First there's the red mailbox, a startling splash of color amid the cool greenery at the foot of the road leading up to the Studio City home of opera singer Gloria Lane. Then there's the red front door -- opened by Lane, whose glamorous red lipstick matches her red shirt and shoes.
On a table in the two-story entryway sits a bowl of faux bell peppers: also red. In the living room, the eye roves to the red squares and triangles on the quilted pillows that Lane makes, to a red afghan, red vases, red carnations, a red Lucite heart.
For The Record
Los Angeles Times Wednesday July 27, 2005 Home Edition Main News Part A Page 2 National Desk 1 inches; 44 words Type of Material: Correction
Mezzo-soprano's daughter -- An article in Sunday's Calendar section about singer Gloria Lane incorrectly said her daughter Magda was named for a character in Gian Carlo Menotti's opera "The Saint of Bleecker Street." Magda is named for the lead in Menotti's opera "The Consul."
For The Record
Los Angeles Times Sunday July 31, 2005 Home Edition Sunday Calendar Part E Page 2 Calendar Desk 1 inches; 43 words Type of Material: Correction
Mezzo-soprano's daughter -- A July 17 article about singer Gloria Lane incorrectly said that her daughter Magda is named for a character in Gian Carlo Menotti's opera "The Saint of Bleecker Street." Magda is named for the lead in Menotti's opera "The Consul."
And if you think you've seen red, enter the kitchen, where the shiny cabinet doors make the word seem inadequate. This is stop sign, candy apple, fire engine, scarlet letter -- the baked-on exterior of the little Corvette from the Prince song. "I love red," Lane points out unnecessarily. "I think the Chinese believe it is a very lucky color."
And what better color to decorate the home of a mezzo-soprano who was, in the words of her musical contemporary Beverly Sills, "one of the best Carmens I ever saw"?
Lane, 80, hasn't sung the title role in "Carmen" in at least a quarter of a century -- although she did recently allow herself to be persuaded to sing an aria from Bizet's opera at an anniversary gathering for friends at the Peninsula hotel in Beverly Hills. "I said, 'This is a restaurant!' " she recalls, laughing. "People stopped eating. People came rushing up to congratulate me."
In Studio City, probably no one at Louise's Trattoria, where Lane is a regular, would object if their favorite mezzo-soprano burst into song over lunch. The kitchen knows she likes the house salad, but with balsamic vinaigrette instead of house dressing, also skip the garbanzo beans and the green peppers -- although she likes the yellow ones and, not surprisingly, the red. "She's the best -- we love her not as a customer but one of our own," says manager Julio Figueroa. "When she doesn't come it's like, where is she?"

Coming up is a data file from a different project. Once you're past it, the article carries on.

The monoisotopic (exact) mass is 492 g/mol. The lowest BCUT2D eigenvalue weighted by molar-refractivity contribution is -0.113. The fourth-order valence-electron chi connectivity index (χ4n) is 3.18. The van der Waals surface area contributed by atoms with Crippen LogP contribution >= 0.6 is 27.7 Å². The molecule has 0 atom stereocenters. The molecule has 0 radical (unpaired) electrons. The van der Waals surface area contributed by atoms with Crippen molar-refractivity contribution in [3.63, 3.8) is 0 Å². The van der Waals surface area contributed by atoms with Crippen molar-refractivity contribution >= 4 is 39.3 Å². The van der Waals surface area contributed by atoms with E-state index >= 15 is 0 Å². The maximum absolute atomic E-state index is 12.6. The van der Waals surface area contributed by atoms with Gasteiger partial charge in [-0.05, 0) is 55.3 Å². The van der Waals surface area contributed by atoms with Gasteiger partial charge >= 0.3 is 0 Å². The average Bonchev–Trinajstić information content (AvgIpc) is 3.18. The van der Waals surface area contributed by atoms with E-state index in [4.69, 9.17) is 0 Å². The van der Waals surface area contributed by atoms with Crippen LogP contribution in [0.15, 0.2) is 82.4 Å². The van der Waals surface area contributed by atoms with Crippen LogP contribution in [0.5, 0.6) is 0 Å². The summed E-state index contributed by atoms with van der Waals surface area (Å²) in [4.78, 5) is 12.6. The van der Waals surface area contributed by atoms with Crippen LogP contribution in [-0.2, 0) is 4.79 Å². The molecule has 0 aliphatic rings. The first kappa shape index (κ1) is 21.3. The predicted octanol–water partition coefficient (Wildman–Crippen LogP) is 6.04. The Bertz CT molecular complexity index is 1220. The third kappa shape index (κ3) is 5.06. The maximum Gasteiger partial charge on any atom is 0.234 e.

Because her career was mostly in Europe -- in such venues as England's Glyndebourne Opera House and Covent Garden, not to say a bullring in Seville, Spain -- Lane's name is perhaps less well-known than those of some of her contemporaries, including Sills, who once performed with her in "Aida" early in both of their careers. "Gloria had the dubious distinction of being the Amneris to my miscast appearance as Aida," Sills recalls. "It certainly gave proof to the oft-mentioned theory that Verdi should have called the opera 'Amneris.' "
But Lane, official diva of Louise's Trattoria, is a veteran of more than 500 "Carmen" performances, many at Milan's La Scala, where she earned ovations from opera-goers and jealousy from the wives of male co-stars and the occasional female singer ("Fedora Barbieri told people that when I sang Carmen, I didn't wear any underwear"). A San Francisco critic once described her Carmen as "very animal, very unscrupulous, but fascinating; her feline grace made her the most believable Carmen that our stage has ever seen." It was at La Scala that the "American Carmen" earned her diva stripes: She was nicknamed La Tempesta Primavera -- "the Spring Storm" -- "because I would get angry, and then I'd cry."
Performance from the past
EVEN so, unlike many divas in retirement, Lane made almost no recordings to remind her of past glories. So she was especially delighted recently to learn that her voice -- she is known as both a mezzo and a dramatic soprano -- has been meeting the public again in the form of a three-CD edition of Shostakovich's "Katerina Ismailova," a 1963 revision of his "Lady Macbeth of Mtsensk," taken from a live 1976 broadcast in Rome in which she sang the title role.
"I never knew that they had put it out -- it so happened that a friend of mine who is always looking on the Internet came upon it, and so he ordered it. I was amazed, I really was," Lane says. Aside from some bootleg recordings, the only other CD featuring Lane -- a compilation of works conducted by Leopold Stokowski that includes her 1963 performance in Falla's "El Amor Brujo" for the BBC -- was released in 1999.
She is unperturbed that she will receive no royalties from the new recording. "I couldn't care less as long as it's out, and as long as I can hear it, because I'd never heard it -- it was thrilling for me," she insists. "It's something that I'm very proud of, because it was extremely difficult, musically and vocally also."
One of the most difficult things, Lane says, was that the opera was in Russian. "I did it completely by ear, because I don't speak Russian. I did it all phonetically. And the best thing that happened was, after the first act, there were lots of Russians who came backstage and spoke to me in Russian -- they were sure I was Russian."